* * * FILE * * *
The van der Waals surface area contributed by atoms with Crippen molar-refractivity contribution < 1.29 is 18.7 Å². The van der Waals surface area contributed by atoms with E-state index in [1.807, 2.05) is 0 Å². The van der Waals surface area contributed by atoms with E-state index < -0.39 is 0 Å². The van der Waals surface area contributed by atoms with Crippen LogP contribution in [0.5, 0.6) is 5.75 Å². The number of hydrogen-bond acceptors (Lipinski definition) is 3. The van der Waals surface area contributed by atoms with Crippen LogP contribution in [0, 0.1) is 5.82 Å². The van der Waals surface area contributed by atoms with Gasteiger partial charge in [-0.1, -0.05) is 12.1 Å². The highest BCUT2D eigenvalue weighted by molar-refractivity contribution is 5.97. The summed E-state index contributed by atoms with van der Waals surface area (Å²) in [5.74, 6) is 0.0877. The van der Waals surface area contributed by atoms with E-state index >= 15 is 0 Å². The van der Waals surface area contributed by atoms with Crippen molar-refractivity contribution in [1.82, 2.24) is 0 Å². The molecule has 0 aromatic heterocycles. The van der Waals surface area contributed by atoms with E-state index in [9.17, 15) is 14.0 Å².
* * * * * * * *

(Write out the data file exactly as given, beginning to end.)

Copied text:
The van der Waals surface area contributed by atoms with Crippen molar-refractivity contribution < 1.29 is 18.7 Å². The van der Waals surface area contributed by atoms with E-state index in [1.807, 2.05) is 0 Å². The van der Waals surface area contributed by atoms with E-state index < -0.39 is 0 Å². The van der Waals surface area contributed by atoms with Crippen LogP contribution in [0.5, 0.6) is 5.75 Å². The number of hydrogen-bond acceptors (Lipinski definition) is 3. The van der Waals surface area contributed by atoms with Crippen LogP contribution in [0, 0.1) is 5.82 Å². The van der Waals surface area contributed by atoms with Gasteiger partial charge in [-0.1, -0.05) is 12.1 Å². The highest BCUT2D eigenvalue weighted by molar-refractivity contribution is 5.97. The summed E-state index contributed by atoms with van der Waals surface area (Å²) in [5.74, 6) is 0.0877. The van der Waals surface area contributed by atoms with E-state index >= 15 is 0 Å². The van der Waals surface area contributed by atoms with Crippen molar-refractivity contribution in [1.82, 2.24) is 0 Å². The molecule has 0 aromatic heterocycles. The van der Waals surface area contributed by atoms with E-state index in [9.17, 15) is 14.0 Å².